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A member of the band Heatmiser, Elliot Smith recorded home demos on any equipment he could get his hands on. His first "solo" album is a cheap, four-track home recording that hints at the melodic possibilities Smith would explore in greater detail on subsequent releases. The title track is remarkable but with four songs referred to in sequential order as "No Name #1", "No Name #2", etc. , the inspiration isn't always fully firing. Blessed with a quiet, angelic voice and a lyrical mind that easily transforms the squalid details of everyday life into something worth hearing about twice, Smith stood on the verge of getting it on. With his next, self-titled release, he did. --Rob O'Connor
In a 1998 interview with Magnet Magazine, Elliott Smith posited the idea that “music is worth doing just because”. Admittedly taken out of context, these words nevertheless encapsulate almost everything the late singer stood for: the solace he found in creating and recording his songs, and the joy he derived from playing them.
Given the breadth and quality of his discography, it is easy to forget that Smith’s career as a solo artist was never a premeditated one. Rather, the nine songs that comprise debut album Roman Candle were presented to a small independent label as little more than a glorified demo, and even then only due to the goading of his girlfriend at the time. Recorded on a four-track machine in his basement and likely gestated for the most part while on the road with Heatmiser, they were never expressly intended for anyone’s ears other than Smith’s own – a factor certainly borne out in their deeply personal themes.
This reissue is the result of his friend and archivist Larry Crane performing an unobtrusive remastering of those original cuts with Roger Seibel of SAE Mastering, and you can’t help but feel that any ire aimed their way by some of the hardcore Smith contingent has been sorely misguided. The creak of fingers sliding down the fretboard, the sound of bum notes and hissing reels: all these things indelibly remain. To over-contemplate its reissue on purely technical terms would be a mistake, as well as a disservice.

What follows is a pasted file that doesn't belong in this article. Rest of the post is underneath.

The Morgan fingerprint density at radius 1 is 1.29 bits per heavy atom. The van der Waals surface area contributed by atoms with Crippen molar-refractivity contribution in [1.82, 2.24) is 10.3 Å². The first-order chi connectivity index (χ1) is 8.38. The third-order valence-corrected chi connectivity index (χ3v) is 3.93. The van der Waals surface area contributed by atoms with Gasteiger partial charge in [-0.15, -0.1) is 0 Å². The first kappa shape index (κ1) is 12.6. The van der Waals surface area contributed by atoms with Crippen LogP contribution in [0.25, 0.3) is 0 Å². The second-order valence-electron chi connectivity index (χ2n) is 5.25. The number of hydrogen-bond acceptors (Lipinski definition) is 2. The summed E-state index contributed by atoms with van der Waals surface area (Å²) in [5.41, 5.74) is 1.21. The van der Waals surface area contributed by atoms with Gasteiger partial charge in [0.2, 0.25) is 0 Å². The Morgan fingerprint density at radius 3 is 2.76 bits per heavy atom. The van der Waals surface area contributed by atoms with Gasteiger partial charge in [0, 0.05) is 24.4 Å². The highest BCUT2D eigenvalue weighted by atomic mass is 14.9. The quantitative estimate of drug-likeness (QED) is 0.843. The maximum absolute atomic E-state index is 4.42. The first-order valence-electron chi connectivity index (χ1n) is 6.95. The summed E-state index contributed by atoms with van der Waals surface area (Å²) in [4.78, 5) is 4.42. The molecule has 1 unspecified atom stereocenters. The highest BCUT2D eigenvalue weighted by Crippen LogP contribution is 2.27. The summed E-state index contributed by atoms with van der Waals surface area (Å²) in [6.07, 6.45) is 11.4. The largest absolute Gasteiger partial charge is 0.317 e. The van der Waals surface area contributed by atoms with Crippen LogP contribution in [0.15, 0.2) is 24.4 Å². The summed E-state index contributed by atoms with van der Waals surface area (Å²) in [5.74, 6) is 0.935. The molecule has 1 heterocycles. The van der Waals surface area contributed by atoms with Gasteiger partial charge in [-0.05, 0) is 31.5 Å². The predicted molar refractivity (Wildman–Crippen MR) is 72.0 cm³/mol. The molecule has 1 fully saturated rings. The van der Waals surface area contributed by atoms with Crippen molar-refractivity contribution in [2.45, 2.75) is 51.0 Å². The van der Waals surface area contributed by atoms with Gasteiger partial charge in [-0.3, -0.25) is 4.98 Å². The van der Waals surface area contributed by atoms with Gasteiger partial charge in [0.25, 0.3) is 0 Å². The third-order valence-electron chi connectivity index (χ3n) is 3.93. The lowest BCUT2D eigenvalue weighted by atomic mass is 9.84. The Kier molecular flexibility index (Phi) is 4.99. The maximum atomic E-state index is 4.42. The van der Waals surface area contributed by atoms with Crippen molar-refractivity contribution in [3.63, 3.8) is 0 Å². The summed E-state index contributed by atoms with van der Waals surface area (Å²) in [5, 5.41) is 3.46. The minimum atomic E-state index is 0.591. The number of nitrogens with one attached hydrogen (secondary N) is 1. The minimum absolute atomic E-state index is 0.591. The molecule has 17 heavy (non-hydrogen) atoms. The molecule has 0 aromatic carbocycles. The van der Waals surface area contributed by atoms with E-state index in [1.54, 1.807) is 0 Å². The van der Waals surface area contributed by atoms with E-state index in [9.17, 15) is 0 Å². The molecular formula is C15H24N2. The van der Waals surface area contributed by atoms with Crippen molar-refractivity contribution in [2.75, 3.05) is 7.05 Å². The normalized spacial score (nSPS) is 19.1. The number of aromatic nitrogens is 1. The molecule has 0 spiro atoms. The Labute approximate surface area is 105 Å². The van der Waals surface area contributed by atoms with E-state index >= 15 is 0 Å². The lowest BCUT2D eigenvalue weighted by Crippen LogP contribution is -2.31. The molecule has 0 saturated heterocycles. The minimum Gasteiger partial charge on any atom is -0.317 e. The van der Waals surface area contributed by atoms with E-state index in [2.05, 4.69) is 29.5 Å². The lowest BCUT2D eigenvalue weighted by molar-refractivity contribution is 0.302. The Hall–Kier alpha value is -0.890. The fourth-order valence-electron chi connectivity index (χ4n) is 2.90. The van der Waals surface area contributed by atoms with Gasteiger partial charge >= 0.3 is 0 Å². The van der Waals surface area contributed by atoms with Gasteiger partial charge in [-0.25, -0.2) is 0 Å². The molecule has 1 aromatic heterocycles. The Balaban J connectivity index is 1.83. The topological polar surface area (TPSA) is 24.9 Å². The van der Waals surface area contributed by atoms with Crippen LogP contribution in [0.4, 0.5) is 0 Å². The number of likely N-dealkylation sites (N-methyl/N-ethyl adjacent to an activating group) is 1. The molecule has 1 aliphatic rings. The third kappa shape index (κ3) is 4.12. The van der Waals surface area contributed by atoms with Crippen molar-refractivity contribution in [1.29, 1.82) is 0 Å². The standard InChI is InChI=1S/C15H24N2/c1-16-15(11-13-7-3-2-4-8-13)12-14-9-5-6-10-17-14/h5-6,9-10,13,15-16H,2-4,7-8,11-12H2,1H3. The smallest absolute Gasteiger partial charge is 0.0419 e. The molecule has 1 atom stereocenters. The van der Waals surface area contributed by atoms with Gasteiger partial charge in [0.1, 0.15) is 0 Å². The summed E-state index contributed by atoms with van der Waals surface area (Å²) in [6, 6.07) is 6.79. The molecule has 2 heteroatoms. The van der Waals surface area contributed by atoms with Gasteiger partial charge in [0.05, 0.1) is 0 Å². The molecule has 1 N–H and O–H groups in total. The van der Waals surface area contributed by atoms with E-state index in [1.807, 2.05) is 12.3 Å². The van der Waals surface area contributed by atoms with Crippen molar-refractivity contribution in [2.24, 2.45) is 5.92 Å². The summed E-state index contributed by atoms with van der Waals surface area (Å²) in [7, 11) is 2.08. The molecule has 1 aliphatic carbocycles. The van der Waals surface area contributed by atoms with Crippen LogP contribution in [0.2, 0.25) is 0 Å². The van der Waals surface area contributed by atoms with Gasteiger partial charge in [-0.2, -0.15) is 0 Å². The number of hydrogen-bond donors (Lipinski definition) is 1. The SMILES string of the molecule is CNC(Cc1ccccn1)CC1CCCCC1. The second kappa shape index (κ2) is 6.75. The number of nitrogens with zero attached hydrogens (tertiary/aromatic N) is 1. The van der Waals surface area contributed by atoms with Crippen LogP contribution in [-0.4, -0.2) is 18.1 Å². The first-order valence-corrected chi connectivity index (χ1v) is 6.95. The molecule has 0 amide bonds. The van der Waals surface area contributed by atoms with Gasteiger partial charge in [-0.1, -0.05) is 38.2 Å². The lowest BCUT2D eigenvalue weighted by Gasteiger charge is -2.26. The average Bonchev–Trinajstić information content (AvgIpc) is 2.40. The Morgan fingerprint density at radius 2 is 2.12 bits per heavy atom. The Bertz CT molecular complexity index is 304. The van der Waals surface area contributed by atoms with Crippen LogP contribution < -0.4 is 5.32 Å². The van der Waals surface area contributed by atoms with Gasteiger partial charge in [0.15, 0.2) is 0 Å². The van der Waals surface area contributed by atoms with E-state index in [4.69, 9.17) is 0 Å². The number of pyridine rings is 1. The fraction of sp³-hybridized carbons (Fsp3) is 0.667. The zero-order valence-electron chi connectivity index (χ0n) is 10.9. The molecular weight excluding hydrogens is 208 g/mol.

Smith tangibly seethes as he delivers the title-track’s central lyric, painting a picture of domestic abuse that crops up throughout the remainder. It is a vivid, brave song with which to open an album (not least a career) and like many here, it’s rendered all the more poignant by his tragic, untimely demise. But alongside this bleakness lies compassion, and its central salvo of unnamed tracks illustrates his gift for marrying the clearest, most beautiful melodies to darker subtexts.
If music is worth doing “just because”, it is worth listening to because of musicians like Elliott Smith. Which isn’t to say that Roman Candle is his best or most defining work – although uniformly strong, he would go on to write better-realised songs and fuller, more satisfying albums. But this remains a searingly honest and decisive collection. As a genesis of exceptional talent it is flawless, and heartbreakingly so. --James Skinner
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I love this album. However, track 'no name #2' skips. Im not to sure why, it may have something to do with transferring songs to itunes.Published 5 months ago by Jesse
Elliott Smith released his debut in 1994, a short album running to just half an hour in duration. It's largely his breathy vocals and acoustic guitar, with some electric guitar... Read morePublished on 15 July 2010 by klaher
Elliott's first album, released in 1994. If you already own the rest of his back catalogue this is a definite purchase but if you are considering this as a 'first timer' to elliott... Read morePublished on 7 April 2009 by El Duder